When I first thought about making vegan cheese, I figured it was super crazy complicated, would require kitchen equipment I couldn’t afford and take ingredients that were so exotic as to be inaccessible. I might even have to sacrifice a head of lettuce to Demeter, Greek goddess of the harvest.
And I’ll admit, part of the thing that keeps me on the vegetarian side of the plate and not vegan is cheese. Nuts, grains and soy are my go-to meat substitutes— but I just haven’t found a good cheese substitute. The commercial ones I’ve tried, well, have always lacked something.
But I love this stuff. It has a great flavor on its own— and a wonderful mouth-feel.
The recipe is not my own creation, but this blogger’s, Vegan Epicurean.
1/2 cup cashews
1/4 tsp turmeric
1/4 tsp onion powder
1/4 tsp paprika
1/4 tsp cayenne pepper
1/4 tsp dry mustard
1/2 tsp salt
1/4 cup nutritional yeast
1-2 garlic cloves, pressed
1/3 bar of agar
1 1/2 cup water
If you’re wondering what agar is (I know I did, when I saw it on the list) it’s a type of gelatin made of vegetation. I used Eden’s. The original recipe calls for the powder, and I’ve also seen agar sold in flakes. Since the agar’s only job is to thicken the cheese, I say to try whichever type your local health food store carries.
1. Bring some water to a boil, then turn the heat to simmer and add the agar. Simmer the agar for five minutes, stirring occasionally. Keep an eye on the agar, you don’t want it to gel too early.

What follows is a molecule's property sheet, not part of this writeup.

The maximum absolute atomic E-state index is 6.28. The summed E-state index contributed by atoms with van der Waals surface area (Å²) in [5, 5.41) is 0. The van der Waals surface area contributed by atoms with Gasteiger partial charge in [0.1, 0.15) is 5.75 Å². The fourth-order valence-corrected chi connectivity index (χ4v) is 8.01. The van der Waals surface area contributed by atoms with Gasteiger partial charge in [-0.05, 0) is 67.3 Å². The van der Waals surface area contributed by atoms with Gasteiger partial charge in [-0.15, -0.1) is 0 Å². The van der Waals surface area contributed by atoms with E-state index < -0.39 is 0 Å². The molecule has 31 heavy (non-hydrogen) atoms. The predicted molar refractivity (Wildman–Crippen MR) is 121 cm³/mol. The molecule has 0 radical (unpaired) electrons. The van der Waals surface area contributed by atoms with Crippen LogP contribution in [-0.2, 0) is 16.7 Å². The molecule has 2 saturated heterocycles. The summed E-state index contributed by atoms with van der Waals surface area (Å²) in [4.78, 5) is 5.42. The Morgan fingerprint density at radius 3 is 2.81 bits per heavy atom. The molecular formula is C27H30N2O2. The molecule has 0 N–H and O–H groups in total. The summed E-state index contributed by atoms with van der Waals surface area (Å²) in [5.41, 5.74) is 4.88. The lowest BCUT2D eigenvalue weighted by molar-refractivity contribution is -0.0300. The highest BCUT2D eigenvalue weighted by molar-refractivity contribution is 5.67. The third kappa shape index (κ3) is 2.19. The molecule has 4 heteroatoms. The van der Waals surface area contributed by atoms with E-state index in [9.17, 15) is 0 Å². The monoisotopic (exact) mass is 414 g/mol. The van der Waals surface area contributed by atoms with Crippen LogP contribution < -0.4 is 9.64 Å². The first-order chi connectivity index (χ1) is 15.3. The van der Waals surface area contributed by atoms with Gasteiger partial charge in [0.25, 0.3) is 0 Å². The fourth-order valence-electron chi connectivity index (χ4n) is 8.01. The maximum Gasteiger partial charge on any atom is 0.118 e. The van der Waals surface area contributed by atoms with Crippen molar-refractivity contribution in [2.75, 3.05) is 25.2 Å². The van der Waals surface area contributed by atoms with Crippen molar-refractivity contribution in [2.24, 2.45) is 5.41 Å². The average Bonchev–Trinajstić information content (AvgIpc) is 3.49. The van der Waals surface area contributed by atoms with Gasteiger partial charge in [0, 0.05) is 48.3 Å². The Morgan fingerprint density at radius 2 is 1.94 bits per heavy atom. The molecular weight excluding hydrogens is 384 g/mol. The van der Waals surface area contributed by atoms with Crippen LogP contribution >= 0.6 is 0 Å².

2. While the agar is simmering, blend the spices and cashews in a blender. I would taste it at this point, to see if you need to add more spices.
3. Once the agar has been fully incorporated into the water, pour it into the blender with the spice and nut blend.
4. Blend the nuts and agar together.
5. Pour the cheese into a heat proof container— like a Pyrex dish or a small, nonstick baking pan.
6. Let the cheese cool for an hour before putting it into the refrigerator.
7. Let it refrigerate overnight before eating.
Voila! A unique, flavorful food you can substitute for cheese. You can play around with the spice blend to find one you like, though it does get its color from the turmeric and cayenne.
The cashews were blended in my aging, circa-1980s beige blender. Also, I didn’t use raw cashews— but if you do buy pre-roasted ones, make sure that they’re unsalted.